“I could imagine how a child raised by a Christian mother might see himself as a natural bridge between her two Muslim husbands. I could also speculate how that child’s abandonment by those men could lead him, many years later, to seek acceptance by their co-religionists.”
In the Los Angeles Times piece, headlined “Why Obama is wrong about Iran being ‘rational’ on nukes,” Oren quoted Obama’s comment in a recent interview that being anti-Semitic, or racist, doesn’t preclude one from being interested in survival, and that just because Iran’s Supreme Leader Ali Khamenei is anti-Semitic “doesn’t mean that this overrides all of his other considerations.”
Oren wrote that the dispute whether Iran was a rational or irrational actor was “ever-present” in the discussions between the US and Israel when he was ambassador. While the Americans view the Iranians as logical actors, Israel could not rule out the idea that “the Iranians would be willing to sacrifice half of their people as martyrs in a war intended to ‘wipe Israel off the map.’” His Friday opinion pieces were denounced across the political spectrum on Sunday.
Deputy Foreign Minister Tzipi Hotovely (Likud) told Walla News that Oren “does not represent the State of Israel in matters relating to our relationship with the United States, only himself. The United States is a true friend of Israel and every attempt to harm the relationship between the two countries by resorting to personal attacks will not succeed.”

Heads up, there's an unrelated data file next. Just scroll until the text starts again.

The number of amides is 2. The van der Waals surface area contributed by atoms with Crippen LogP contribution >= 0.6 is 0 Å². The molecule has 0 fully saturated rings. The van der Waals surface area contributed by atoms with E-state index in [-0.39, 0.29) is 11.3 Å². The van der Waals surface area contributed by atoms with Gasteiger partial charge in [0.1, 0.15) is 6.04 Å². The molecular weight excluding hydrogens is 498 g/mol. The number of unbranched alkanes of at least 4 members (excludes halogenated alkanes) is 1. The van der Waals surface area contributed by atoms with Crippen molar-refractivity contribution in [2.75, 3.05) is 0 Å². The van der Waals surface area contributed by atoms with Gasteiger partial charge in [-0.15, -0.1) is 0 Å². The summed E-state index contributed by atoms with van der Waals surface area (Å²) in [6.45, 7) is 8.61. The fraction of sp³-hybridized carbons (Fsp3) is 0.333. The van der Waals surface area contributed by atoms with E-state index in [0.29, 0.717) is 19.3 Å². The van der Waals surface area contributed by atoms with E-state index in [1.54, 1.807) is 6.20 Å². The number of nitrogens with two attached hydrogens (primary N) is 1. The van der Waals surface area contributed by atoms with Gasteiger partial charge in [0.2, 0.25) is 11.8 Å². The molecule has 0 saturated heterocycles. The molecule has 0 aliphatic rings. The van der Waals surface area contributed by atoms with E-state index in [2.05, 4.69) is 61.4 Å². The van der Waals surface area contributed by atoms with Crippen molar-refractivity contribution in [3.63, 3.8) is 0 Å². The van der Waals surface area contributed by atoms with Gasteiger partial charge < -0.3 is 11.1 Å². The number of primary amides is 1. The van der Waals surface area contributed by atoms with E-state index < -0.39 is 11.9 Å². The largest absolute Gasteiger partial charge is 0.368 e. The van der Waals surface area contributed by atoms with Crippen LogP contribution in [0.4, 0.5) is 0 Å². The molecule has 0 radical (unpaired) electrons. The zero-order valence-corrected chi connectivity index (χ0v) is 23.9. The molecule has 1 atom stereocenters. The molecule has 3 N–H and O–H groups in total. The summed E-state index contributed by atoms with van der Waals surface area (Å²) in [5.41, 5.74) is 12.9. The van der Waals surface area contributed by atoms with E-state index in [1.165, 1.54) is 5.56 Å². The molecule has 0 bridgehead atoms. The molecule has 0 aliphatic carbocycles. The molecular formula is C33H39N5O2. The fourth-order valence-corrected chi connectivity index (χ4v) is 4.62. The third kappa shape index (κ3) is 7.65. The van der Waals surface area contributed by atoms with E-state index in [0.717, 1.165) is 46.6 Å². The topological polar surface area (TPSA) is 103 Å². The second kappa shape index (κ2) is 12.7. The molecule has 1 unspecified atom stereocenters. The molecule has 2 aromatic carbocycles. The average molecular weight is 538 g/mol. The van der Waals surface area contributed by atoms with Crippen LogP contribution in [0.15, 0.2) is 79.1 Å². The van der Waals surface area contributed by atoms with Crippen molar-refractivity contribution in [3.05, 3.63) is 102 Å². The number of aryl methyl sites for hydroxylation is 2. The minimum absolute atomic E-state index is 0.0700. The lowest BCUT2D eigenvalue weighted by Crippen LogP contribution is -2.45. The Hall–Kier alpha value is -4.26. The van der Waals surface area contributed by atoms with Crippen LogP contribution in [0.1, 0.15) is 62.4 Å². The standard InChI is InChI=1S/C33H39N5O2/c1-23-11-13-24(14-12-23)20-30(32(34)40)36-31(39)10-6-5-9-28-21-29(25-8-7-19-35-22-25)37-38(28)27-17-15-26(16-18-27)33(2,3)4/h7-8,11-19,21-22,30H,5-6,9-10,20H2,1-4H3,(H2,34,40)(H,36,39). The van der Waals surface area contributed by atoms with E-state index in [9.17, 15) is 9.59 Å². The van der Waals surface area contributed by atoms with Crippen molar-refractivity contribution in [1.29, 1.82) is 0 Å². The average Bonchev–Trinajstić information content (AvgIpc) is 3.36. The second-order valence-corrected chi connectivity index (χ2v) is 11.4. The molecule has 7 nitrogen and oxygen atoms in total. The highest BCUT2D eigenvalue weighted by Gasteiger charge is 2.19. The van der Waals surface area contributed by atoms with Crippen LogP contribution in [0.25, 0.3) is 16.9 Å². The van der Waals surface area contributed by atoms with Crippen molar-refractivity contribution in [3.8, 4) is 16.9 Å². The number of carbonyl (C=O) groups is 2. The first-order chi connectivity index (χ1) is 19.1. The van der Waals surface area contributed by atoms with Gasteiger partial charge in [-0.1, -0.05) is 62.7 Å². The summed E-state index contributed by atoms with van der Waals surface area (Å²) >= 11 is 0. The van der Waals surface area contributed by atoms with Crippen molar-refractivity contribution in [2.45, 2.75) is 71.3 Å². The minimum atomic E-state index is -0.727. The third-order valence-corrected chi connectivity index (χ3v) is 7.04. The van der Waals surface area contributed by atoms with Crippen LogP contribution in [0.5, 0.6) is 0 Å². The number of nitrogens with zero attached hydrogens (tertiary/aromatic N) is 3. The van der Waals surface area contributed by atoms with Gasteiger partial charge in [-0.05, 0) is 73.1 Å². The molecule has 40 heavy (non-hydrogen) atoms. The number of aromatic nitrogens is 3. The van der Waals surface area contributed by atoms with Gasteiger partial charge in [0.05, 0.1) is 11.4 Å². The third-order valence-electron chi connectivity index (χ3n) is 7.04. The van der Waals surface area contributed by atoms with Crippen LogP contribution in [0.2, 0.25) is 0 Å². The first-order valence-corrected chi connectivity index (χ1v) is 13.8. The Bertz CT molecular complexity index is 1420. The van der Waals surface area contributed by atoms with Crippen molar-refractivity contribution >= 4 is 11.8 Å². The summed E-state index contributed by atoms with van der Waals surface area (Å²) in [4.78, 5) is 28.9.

Former foreign minister Avigdor Liberman (Yisrael Beytenu), known in the past for having made some comments deemed “undiplomatic,” also took Oren to task saying, “I would expect that a senior diplomat who was the ambassador to Washington continue to be a diplomat also after he enters politics.”
And MK Yair Lapid (Yesh Atid) said in an Army Radio interview that it was expected that diplomats will not write books “the minute they leave their position.”
Lapid said Oren was causing damage to Israel-US ties at time when they were already damaged, and added that his comments about Obama’s upbringing influencing his outlook on the Muslim world was “utter nonsense,” because “it is a pseudopsychological analysis not based on anything.”
Former ambassador to the US Danny Ayalon defended Oren, telling the Jerusalem-based talk radio network VoiceofIsrael.
com that Oren “should not be the fall guy” for problems in the US-Israel relationship that are Obama’s fault. Ayalon called the Obama administration’s criticism of Oren “brutal.”
“At such a sensitive time in US-Israel relations, there should not have been daylight,” Ayalon said.
Ayalon also criticized Kulanu head Moshe Kahlon for distancing himself from Oren and writing Obama to apologize.
The Kulanu faction does not intend to discuss Oren’s book when it meets Monday. The head of the faction, MK Roy Folkman, said Oren’s views were his alone and do not represent the views of the faction or its members.
Gil Hoffman contributed to this report.